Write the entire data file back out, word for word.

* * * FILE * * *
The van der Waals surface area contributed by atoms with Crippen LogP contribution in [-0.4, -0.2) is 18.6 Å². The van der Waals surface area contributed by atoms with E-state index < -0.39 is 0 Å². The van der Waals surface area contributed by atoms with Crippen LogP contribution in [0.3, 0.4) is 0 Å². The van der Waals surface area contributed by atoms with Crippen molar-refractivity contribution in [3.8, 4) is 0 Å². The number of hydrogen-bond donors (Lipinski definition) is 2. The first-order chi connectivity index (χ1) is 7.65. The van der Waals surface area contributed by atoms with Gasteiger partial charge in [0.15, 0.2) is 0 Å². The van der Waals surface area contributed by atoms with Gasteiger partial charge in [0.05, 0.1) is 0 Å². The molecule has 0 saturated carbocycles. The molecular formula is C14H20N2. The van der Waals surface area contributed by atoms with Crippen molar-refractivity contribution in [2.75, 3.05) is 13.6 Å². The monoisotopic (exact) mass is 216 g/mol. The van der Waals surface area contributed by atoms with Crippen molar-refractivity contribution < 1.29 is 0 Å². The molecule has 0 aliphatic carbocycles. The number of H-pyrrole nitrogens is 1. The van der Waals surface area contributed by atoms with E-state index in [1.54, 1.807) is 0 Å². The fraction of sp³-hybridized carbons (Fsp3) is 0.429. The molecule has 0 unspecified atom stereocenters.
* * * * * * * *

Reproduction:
The van der Waals surface area contributed by atoms with Crippen LogP contribution in [-0.4, -0.2) is 18.6 Å². The van der Waals surface area contributed by atoms with E-state index < -0.39 is 0 Å². The van der Waals surface area contributed by atoms with Crippen LogP contribution in [0.3, 0.4) is 0 Å². The van der Waals surface area contributed by atoms with Crippen molar-refractivity contribution in [3.8, 4) is 0 Å². The number of hydrogen-bond donors (Lipinski definition) is 2. The first-order chi connectivity index (χ1) is 7.65. The van der Waals surface area contributed by atoms with Gasteiger partial charge in [0.15, 0.2) is 0 Å². The van der Waals surface area contributed by atoms with Gasteiger partial charge in [0.05, 0.1) is 0 Å². The molecule has 0 saturated carbocycles. The molecular formula is C14H20N2. The van der Waals surface area contributed by atoms with Crippen molar-refractivity contribution in [2.75, 3.05) is 13.6 Å². The monoisotopic (exact) mass is 216 g/mol. The van der Waals surface area contributed by atoms with Crippen molar-refractivity contribution < 1.29 is 0 Å². The molecule has 0 aliphatic carbocycles. The number of H-pyrrole nitrogens is 1. The van der Waals surface area contributed by atoms with E-state index in [1.54, 1.807) is 0 Å². The fraction of sp³-hybridized carbons (Fsp3) is 0.429. The molecule has 0 unspecified atom stereocenters.